As a result, many went out of frustration to Service Canada Centres despite warnings to stay home. In some cases they braved lineups to file applications in person.

Ms. Warner said tempers boiled over and staff, who she said are among the lowest-paid workers in government, bore the brunt of it. There were altercations at Service Canada Centres in Ontario, Quebec and B.C. after frustrated applicants became aggressive and violent, she said. In some instances, she said people coughed deliberately on staff.

“At some point a lot of our workers got so scared to come in to work they called in sick,” she said, adding “they’re not feeling safe [and] they’re not safe.” The union encouraged members to invoke their right to refuse dangerous work under the Canada Labour Code and several did.

“More workers will come back Friday because the doors will be closed,” Ms. Warner said Thursday after learning of the shutting of the centres.

Story continues below advertisement

“This means more people will be served.”

Ms. Warner credited Conservative MP Michelle Rempel Garner, who tweeted last week to Mr. Hussen, who oversees Service Canada, that the centres had become crowded and unsafe. She also retweeted Ms. Warner’s message that her attempts to meet with the minister had gone unanswered.

Mr. Hussen thanked the opposition MP on Twitter and asked officials to look into the matter. In an interview Thursday, Ms. Rempel Garner said, “we have to manage the health and safety of our public servants. Now the government has to say how they’re processing” the surge in jobless claims.

Prime Minister Justin Trudeau this week acknowledged the delays and frustrations newly unemployed Canadians are experiencing applying for benefits, and said “public servants are working around the clock while dealing with unprecedented demand” and that an online application portal will launch “as quickly as possible.”

The government is shuffling 1,300 public servants, many from Passport Canada, into roles processing claims and taking calls.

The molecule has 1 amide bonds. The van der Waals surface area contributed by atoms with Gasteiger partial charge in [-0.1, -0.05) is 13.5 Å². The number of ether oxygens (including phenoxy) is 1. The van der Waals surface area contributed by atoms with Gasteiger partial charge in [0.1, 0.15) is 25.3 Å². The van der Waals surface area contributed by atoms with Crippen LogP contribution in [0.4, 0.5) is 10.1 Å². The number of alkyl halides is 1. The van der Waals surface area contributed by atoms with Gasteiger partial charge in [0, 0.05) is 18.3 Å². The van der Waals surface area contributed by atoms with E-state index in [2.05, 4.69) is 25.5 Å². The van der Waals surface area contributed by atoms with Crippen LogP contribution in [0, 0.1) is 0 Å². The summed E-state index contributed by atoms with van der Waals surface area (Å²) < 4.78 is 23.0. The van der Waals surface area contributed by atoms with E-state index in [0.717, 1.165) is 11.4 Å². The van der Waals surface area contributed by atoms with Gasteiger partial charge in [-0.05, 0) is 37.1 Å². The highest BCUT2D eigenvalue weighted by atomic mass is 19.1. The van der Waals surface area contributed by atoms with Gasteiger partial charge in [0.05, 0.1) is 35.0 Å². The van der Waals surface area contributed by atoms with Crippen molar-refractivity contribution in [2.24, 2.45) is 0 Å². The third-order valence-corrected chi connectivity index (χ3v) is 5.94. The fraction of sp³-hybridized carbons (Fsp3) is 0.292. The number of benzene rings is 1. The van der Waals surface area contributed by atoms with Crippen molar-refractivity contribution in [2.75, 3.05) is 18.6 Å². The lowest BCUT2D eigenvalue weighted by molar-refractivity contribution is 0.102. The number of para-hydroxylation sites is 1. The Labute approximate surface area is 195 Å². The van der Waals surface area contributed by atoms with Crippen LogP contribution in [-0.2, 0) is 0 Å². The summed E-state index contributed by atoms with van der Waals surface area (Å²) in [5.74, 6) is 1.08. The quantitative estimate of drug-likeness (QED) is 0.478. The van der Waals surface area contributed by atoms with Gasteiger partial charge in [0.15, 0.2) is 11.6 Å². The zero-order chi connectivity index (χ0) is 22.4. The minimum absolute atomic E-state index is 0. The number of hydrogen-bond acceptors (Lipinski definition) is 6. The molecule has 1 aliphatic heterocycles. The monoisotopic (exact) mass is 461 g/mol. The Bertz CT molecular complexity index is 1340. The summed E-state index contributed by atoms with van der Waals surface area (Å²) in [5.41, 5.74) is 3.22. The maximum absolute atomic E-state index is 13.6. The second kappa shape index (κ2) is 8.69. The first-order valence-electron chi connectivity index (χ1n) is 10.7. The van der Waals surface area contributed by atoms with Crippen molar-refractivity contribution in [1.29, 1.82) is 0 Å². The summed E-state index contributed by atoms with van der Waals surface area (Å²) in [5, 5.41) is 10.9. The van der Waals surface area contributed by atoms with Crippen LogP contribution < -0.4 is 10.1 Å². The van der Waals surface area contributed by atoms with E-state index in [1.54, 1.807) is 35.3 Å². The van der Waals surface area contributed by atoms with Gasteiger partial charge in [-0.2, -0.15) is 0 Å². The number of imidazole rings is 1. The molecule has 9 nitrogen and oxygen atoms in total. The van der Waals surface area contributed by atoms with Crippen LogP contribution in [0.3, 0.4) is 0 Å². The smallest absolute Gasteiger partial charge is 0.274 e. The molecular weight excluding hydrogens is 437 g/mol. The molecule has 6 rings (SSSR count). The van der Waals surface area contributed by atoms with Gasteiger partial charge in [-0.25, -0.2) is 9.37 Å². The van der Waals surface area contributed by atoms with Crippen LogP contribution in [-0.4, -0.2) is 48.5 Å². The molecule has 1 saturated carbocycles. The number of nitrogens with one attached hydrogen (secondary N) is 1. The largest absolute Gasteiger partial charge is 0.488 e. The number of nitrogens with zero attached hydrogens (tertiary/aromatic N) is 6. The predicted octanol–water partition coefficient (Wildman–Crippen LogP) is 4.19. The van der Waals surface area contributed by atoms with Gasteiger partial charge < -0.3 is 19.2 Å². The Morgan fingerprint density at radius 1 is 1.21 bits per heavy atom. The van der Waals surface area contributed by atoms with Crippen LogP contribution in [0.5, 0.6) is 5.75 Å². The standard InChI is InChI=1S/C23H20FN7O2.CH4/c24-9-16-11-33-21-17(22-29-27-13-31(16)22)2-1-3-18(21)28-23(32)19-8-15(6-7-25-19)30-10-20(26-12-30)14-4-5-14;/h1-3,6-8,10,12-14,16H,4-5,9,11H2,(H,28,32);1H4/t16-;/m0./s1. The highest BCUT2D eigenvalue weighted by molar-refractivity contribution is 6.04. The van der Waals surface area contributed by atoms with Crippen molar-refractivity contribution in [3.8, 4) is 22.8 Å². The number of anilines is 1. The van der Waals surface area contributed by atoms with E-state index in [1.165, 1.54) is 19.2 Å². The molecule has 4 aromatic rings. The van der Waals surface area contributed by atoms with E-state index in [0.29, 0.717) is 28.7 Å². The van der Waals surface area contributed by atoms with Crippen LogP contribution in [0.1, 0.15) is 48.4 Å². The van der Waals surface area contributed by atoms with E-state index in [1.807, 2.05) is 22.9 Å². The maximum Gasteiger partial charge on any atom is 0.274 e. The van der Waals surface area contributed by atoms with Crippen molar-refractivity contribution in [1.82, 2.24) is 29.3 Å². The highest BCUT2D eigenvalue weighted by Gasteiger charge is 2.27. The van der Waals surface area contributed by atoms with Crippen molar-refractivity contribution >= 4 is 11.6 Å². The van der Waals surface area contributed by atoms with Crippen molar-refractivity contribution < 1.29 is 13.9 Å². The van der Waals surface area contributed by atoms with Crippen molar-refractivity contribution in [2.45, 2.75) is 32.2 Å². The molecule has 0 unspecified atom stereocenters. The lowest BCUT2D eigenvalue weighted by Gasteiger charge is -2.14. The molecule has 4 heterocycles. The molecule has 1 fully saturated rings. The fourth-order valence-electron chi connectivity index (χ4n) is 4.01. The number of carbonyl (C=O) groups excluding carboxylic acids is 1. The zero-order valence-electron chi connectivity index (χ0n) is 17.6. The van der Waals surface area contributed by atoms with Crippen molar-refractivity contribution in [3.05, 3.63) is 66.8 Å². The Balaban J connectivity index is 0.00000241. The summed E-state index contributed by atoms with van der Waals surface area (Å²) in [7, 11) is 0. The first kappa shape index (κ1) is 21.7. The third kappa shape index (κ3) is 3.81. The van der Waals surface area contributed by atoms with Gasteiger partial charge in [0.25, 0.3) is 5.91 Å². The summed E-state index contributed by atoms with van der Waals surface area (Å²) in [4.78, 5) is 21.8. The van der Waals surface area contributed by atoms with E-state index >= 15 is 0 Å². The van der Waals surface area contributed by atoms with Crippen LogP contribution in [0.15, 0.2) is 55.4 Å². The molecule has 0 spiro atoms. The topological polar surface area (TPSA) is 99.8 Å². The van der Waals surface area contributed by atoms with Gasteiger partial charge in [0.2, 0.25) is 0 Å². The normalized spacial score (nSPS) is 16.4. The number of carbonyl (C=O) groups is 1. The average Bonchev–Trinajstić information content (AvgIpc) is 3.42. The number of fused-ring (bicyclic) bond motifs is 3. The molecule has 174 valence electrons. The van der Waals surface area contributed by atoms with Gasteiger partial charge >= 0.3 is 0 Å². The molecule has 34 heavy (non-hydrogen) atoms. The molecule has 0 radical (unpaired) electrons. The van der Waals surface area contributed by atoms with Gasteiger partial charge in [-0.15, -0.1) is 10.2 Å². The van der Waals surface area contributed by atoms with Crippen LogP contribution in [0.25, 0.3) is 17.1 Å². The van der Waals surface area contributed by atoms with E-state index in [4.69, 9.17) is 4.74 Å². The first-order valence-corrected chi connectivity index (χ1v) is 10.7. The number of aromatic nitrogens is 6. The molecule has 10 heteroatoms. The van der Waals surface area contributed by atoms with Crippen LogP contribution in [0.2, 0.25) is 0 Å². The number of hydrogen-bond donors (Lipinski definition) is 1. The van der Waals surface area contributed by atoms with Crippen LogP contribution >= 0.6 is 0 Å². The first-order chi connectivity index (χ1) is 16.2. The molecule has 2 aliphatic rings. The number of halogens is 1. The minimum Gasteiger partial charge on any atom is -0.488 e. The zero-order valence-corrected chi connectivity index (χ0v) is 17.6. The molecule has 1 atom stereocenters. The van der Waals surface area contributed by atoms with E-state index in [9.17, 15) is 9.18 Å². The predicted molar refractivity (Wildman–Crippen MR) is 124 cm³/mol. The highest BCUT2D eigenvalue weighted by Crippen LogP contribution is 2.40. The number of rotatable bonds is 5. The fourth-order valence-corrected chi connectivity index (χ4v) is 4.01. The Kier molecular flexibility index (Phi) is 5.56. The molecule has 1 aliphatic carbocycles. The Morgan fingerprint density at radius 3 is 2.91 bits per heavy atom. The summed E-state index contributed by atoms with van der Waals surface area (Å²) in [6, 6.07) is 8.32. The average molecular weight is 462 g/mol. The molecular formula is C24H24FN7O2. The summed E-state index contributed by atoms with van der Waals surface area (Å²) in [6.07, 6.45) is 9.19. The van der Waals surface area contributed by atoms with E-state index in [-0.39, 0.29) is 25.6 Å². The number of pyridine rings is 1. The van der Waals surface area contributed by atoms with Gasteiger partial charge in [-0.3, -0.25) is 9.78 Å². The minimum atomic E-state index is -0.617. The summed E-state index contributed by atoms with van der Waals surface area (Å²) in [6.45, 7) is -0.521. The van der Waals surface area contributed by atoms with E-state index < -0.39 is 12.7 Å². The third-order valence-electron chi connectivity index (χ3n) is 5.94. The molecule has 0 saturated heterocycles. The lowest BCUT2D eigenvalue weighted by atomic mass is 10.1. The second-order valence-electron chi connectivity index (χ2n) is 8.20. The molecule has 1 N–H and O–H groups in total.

Mr. Trudeau also announced a new “Canada emergency response benefit” that will provide $1,800 after tax to affected Canadians, replacing two earlier benefits.

Your Globe

Build your personal news feed

  1. Follow topics and authors relevant to your reading interests.
  2. Check your Following feed daily, and never miss an article. Access your Following feed from your account menu at the top right corner of every page.

Follow the authors of this article:

Follow topics related to this article:

View more suggestions in Following Read more about following topics and authors
Report an error Editorial code of conduct
Due to technical reasons, we have temporarily removed commenting from our articles. We hope to have this fixed soon. Thank you for your patience. If you are looking to give feedback on our new site, please send it along to If you want to write a letter to the editor, please forward to

Welcome to The Globe and Mail’s comment community. This is a space where subscribers can engage with each other and Globe staff. Non-subscribers can read and sort comments but will not be able to engage with them in any way. Click here to subscribe.

If you would like to write a letter to the editor, please forward it to Readers can also interact with The Globe on Facebook and Twitter .

Welcome to The Globe and Mail’s comment community. This is a space where subscribers can engage with each other and Globe staff. Non-subscribers can read and sort comments but will not be able to engage with them in any way. Click here to subscribe.

If you would like to write a letter to the editor, please forward it to Readers can also interact with The Globe on Facebook and Twitter .

Welcome to The Globe and Mail’s comment community. This is a space where subscribers can engage with each other and Globe staff.

We aim to create a safe and valuable space for discussion and debate. That means:

  • Treat others as you wish to be treated
  • Criticize ideas, not people
  • Stay on topic
  • Avoid the use of toxic and offensive language
  • Flag bad behaviour

If you do not see your comment posted immediately, it is being reviewed by the moderation team and may appear shortly, generally within an hour.

We aim to have all comments reviewed in a timely manner.

Comments that violate our community guidelines will not be posted.

UPDATED: Read our community guidelines here

Discussion loading ...

To view this site properly, enable cookies in your browser. Read our privacy policy to learn more.
How to enable cookies